There are plenty of other uses for olive oil beyond salad dressing, as you can use it instead of most vegetable oils when cooking. It can also be used as a substitute for butter on bread.
For thousands of years, human beings have used spices for medicinal purposes, and medical studies back up some of these ancient beliefs. One of the most powerful items in the spice aisle is turmeric, which is one of the primary ingredients in traditional Indian curry dishes. This orange-yellow powder comes from a ground root, and carries high levels of curcumin, which acts as a potent anti-inflammatory to reduce incidents of arteriosclerosis. For a quick serving, simply heat up a piece of whole root in a sauce pan with a cup of nonfat milk until it comes to a near boil. Let the concoction cool to your desired temperature, strain and serve.
Cinnamon might be a staple of the kitchen during the holiday baking season, but it’s a key component of the best diet for heart health during any part of the year. This flavorful powder is rich in antioxidants, and it only takes a teaspoon per day to realize the benefits.
6. Coffee and Tea
While medical research is constantly changing on coffee’s positives and negatives, there’s actual science showing the benefits of regular moderate consumption. As long as it’s taken without excessive amounts of cream and sugar, coffee has been shown to lower blood pressure. One Dutch study even showed people who drank between two and four cups per day had a 20 percent lower risk of developing heart disease than those who don’t drink it at all.
While coffee can be good in moderation, tea offers benefits at any time of the day. The dried leaves of the camellia sinensis plant contain substances called flavonoids, which act as antioxidants. Green tea is especially healthy because it contains flavonoids called catechins, which decrease cholesterol absorption. To achieve the desired results, have a cup with every meal of the day.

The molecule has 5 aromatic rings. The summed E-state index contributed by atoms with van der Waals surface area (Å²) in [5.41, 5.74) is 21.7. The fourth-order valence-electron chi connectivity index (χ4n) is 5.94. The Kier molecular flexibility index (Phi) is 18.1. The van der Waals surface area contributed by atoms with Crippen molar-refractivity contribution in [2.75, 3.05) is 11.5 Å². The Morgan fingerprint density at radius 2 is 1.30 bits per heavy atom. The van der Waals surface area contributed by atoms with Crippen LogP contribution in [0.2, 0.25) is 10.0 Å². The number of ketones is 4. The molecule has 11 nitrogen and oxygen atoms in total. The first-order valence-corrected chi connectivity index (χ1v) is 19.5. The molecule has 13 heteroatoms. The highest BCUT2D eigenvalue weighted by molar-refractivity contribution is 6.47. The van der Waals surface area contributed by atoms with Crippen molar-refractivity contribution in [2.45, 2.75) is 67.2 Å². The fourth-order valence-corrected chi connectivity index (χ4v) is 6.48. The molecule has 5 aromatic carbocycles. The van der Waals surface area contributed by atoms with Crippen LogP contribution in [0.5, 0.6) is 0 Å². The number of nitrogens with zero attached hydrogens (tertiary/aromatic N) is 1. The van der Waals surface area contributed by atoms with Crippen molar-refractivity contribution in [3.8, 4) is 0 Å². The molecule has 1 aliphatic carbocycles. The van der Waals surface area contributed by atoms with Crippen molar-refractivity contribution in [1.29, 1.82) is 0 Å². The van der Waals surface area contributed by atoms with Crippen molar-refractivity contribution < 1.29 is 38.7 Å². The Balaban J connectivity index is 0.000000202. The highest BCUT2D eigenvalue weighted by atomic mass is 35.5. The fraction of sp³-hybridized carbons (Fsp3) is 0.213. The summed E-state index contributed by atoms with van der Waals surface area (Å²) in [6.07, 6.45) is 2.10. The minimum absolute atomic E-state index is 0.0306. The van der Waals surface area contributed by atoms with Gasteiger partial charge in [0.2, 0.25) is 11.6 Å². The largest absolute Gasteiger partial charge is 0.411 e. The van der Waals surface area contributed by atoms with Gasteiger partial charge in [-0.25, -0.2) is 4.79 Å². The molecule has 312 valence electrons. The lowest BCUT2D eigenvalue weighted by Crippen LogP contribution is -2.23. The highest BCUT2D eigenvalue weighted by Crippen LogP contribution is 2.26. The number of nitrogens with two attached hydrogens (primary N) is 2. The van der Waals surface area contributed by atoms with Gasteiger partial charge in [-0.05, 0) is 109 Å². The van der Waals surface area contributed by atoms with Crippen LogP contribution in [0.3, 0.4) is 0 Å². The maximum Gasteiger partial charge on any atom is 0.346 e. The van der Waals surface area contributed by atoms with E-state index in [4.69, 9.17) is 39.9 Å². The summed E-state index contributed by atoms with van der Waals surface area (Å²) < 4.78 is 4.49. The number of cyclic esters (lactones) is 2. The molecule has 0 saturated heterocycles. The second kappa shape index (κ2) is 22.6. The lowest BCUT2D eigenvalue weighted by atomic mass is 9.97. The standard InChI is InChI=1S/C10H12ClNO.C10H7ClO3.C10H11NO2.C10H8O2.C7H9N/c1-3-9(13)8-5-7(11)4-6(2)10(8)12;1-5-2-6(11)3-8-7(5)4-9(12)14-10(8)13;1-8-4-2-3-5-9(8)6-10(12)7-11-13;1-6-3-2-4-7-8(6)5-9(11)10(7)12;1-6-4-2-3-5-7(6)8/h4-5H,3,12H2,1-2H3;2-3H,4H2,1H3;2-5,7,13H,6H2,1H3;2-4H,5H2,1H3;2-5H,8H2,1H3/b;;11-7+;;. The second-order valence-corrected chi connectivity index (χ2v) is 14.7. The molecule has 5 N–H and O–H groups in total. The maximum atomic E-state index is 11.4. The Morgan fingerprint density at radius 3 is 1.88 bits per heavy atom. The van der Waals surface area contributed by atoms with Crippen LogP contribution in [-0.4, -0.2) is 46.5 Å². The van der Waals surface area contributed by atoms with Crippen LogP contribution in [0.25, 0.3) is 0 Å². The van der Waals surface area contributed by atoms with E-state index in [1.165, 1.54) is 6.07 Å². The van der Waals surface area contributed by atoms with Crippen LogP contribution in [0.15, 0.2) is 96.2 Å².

7. Whole Grains
Breads are often eliminated by those trying to live a healthier lifestyle, but it’s possible to enjoy them with careful examination of ingredient lists. Look for recipes made with whole grains, as they contain soluble fiber that binds itself to cholesterol and pulls it out of the body. Beyond baked goods, it’s also possible to get many of the same benefits by consuming brown rice or oatmeal.
Eat Well for a Healthier Heart
These are just a few of the heart healthy foods that are worth considering, but there are plenty of other dietary items proven to provide cardiovascular benefits. At Meritage Medical Network, we’re interested in helping you live the best life possible, and that includes a full lineup of preventative services and educational offerings from more than 700 private practice physicians in Sonoma, Napa and Marin Counties. If you’re having trouble incorporating healthier choices into your daily routine, we even offer individual nutrition counseling with registered dieticians.